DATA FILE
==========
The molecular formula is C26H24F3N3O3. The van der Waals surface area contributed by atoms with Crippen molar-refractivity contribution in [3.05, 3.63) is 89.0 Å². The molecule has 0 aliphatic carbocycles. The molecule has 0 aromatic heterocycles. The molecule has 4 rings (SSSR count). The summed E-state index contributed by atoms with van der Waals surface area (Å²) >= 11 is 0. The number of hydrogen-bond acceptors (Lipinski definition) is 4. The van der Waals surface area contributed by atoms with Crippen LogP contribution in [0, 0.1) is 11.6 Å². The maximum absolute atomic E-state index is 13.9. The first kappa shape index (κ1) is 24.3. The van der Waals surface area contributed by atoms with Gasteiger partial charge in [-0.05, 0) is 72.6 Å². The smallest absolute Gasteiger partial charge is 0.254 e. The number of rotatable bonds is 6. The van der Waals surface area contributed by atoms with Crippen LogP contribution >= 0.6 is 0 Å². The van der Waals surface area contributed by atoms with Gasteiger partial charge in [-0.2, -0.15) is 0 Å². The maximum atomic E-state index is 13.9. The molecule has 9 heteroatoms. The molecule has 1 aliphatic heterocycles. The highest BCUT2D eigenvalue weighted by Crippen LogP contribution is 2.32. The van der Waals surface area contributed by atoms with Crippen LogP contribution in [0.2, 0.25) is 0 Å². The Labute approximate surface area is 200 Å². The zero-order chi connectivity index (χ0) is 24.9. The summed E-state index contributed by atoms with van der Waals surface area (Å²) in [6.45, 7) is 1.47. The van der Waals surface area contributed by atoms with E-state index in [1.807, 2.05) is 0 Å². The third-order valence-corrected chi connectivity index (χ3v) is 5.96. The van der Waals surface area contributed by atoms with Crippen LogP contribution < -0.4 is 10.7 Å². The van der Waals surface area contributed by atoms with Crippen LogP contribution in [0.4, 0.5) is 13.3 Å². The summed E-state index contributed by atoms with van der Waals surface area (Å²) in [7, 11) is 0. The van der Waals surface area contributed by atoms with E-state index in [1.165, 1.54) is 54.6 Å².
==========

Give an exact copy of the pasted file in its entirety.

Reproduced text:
The molecular formula is C26H24F3N3O3. The van der Waals surface area contributed by atoms with Crippen molar-refractivity contribution in [3.05, 3.63) is 89.0 Å². The molecule has 0 aliphatic carbocycles. The molecule has 0 aromatic heterocycles. The molecule has 4 rings (SSSR count). The summed E-state index contributed by atoms with van der Waals surface area (Å²) >= 11 is 0. The number of hydrogen-bond acceptors (Lipinski definition) is 4. The van der Waals surface area contributed by atoms with Crippen LogP contribution in [0, 0.1) is 11.6 Å². The maximum absolute atomic E-state index is 13.9. The first kappa shape index (κ1) is 24.3. The van der Waals surface area contributed by atoms with Gasteiger partial charge in [-0.05, 0) is 72.6 Å². The smallest absolute Gasteiger partial charge is 0.254 e. The number of rotatable bonds is 6. The van der Waals surface area contributed by atoms with Crippen LogP contribution >= 0.6 is 0 Å². The van der Waals surface area contributed by atoms with Gasteiger partial charge in [-0.2, -0.15) is 0 Å². The maximum atomic E-state index is 13.9. The molecule has 9 heteroatoms. The molecule has 1 aliphatic heterocycles. The highest BCUT2D eigenvalue weighted by Crippen LogP contribution is 2.32. The van der Waals surface area contributed by atoms with Crippen LogP contribution in [0.2, 0.25) is 0 Å². The Labute approximate surface area is 200 Å². The zero-order chi connectivity index (χ0) is 24.9. The summed E-state index contributed by atoms with van der Waals surface area (Å²) in [6.45, 7) is 1.47. The van der Waals surface area contributed by atoms with E-state index in [1.807, 2.05) is 0 Å². The third-order valence-corrected chi connectivity index (χ3v) is 5.96. The van der Waals surface area contributed by atoms with Crippen LogP contribution < -0.4 is 10.7 Å². The van der Waals surface area contributed by atoms with Crippen LogP contribution in [0.4, 0.5) is 13.3 Å². The summed E-state index contributed by atoms with van der Waals surface area (Å²) in [7, 11) is 0. The van der Waals surface area contributed by atoms with E-state index in [1.165, 1.54) is 54.6 Å².